When we are intentional, quiet can go deeper into silence and stillness. It is the creating of space for God to speak to us. We are clearing out the clutter around us to hear His voice. Instead of us doing, we are still enough to see what God is doing.
Observation & Silence
Classical Education teaches science in the younger years through observation. Slow down and tell me what you are seeing. Go deeper and make more observations.
After a while, we are like children – we stop fighting the nap and give in to the rest of silence. It is as if your whole being just slows down and settles. The peace and stillness plant a seed of craving for more.
I am not in charge. God is in charge. God is real. He speaks. God doesn’t need to catch up with me. I need to seek God and then follow God.
Noise draws us away from God
As a culture, we fear and flee from silence. We have special genres of music for the elevator and for waiting on hold. Even the grocery store uses the music played while we do our modern hunting and gathering to manipulate us into buying more. We are no longer constricted by the music stations that we can tune into in our homes and in our cars, we can choose from any type that we want and have it streamed to us.
Music has this mysterious pathway into our brains. It is amazing to me how easily my children will learn something when that information is paired with a great tune. This power is wonderful when it is something that I want them to learn, but very disturbing when it is a commercial for a product or words to a song that seems strikingly awkward and too mature when sung by my elementary-aged daughter.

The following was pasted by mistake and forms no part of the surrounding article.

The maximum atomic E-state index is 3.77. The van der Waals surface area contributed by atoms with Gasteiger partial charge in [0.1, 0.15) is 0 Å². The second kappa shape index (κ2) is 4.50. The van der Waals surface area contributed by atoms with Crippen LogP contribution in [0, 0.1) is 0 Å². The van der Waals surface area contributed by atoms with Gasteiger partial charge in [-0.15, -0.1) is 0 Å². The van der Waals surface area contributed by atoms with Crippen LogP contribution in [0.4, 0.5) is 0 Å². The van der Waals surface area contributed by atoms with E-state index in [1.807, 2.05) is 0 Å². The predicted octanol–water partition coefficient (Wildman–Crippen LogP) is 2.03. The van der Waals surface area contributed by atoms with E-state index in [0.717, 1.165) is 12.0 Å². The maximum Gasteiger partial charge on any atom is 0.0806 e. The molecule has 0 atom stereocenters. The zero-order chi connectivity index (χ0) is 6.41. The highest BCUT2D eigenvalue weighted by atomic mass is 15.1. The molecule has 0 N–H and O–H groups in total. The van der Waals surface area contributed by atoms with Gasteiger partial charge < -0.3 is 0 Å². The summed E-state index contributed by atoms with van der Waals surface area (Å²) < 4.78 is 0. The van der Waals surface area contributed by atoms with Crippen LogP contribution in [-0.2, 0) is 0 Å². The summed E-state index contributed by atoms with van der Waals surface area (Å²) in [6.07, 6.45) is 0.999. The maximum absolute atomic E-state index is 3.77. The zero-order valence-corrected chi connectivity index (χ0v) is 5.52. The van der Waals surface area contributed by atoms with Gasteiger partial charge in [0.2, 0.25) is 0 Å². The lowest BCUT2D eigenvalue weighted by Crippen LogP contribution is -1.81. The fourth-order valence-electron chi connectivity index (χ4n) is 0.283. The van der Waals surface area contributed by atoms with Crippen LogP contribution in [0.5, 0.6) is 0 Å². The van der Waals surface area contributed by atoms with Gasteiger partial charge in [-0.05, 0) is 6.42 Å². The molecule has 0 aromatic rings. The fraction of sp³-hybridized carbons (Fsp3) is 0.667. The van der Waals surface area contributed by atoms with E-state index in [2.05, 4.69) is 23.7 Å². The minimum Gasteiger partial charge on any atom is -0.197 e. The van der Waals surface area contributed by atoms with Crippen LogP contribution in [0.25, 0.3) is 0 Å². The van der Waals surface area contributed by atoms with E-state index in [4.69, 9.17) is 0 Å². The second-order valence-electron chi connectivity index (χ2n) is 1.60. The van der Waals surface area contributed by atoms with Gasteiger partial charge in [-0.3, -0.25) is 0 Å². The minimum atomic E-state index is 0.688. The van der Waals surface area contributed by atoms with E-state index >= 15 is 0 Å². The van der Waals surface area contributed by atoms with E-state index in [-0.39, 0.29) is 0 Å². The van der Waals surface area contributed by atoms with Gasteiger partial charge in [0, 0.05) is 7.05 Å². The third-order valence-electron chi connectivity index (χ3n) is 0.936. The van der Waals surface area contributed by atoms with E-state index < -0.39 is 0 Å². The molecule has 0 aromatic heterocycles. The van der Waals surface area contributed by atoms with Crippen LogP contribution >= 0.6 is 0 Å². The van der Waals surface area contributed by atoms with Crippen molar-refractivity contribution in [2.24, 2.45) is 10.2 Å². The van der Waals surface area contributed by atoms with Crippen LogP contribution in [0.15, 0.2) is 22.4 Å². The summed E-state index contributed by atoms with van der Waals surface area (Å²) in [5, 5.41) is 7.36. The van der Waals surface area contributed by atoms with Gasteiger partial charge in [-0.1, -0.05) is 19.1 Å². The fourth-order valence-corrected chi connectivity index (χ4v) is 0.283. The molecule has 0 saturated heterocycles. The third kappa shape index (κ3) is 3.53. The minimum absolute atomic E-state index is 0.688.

We are a culture that is always getting more and more visual and auditory input. All these things crowd out the voice and hand of God speaking to us.
Silence: Space for God to speak
In silence, sometimes God speaks and I am inspired by ideas of what He wants me to do or new ways of understanding. Sometimes it is me pondering deep things in this safe space. Other times it is a silent stillness of resting in the knowledge that I am God’s.
It reminds me of cuddling a child and wishing that you could freeze that moment as you soak in their baby smells and soft hair. The weigh of them against you. The contented blissful rise and fall of their chest and the steady quiet beat of their heart. That moment when all is right in their world, and even though as an adult you know all of the challenges that the world has to bear down – you too put that aside to truly be in that moment. To a child of God, this is the deep stillness of silence.
Sacred Space in Daily Life
How do we find this sacred space in our daily lives and not just on a retreat? We have to tame the Facebook, Instagram, Twitter, and Pinterest monster! We are like addicts going to them when we need a hit to fill the quiet or uncomfortable hiccups in our day.
We need to limit our times spent on email and browsing the computer. Oh, how easy it is to collapse after the kids go to bed and enjoy the quiet house while entranced by the computer screen. The inertia to move is so great that time flys by.
Could we have spent time reading the Bible or praying then that we were too busy to do earlier in the day? Did that time bring us closer to God and his kingdom?
When we drive in the car, do we really need to listen to the radio or can we use that time to be still and listen and talk to God?
Can we find space in our lives to hallow and guard the stillness and quietness so that the One still small voice can speak to our hearts.
How do you make room for silence and for God to speak in your daily life?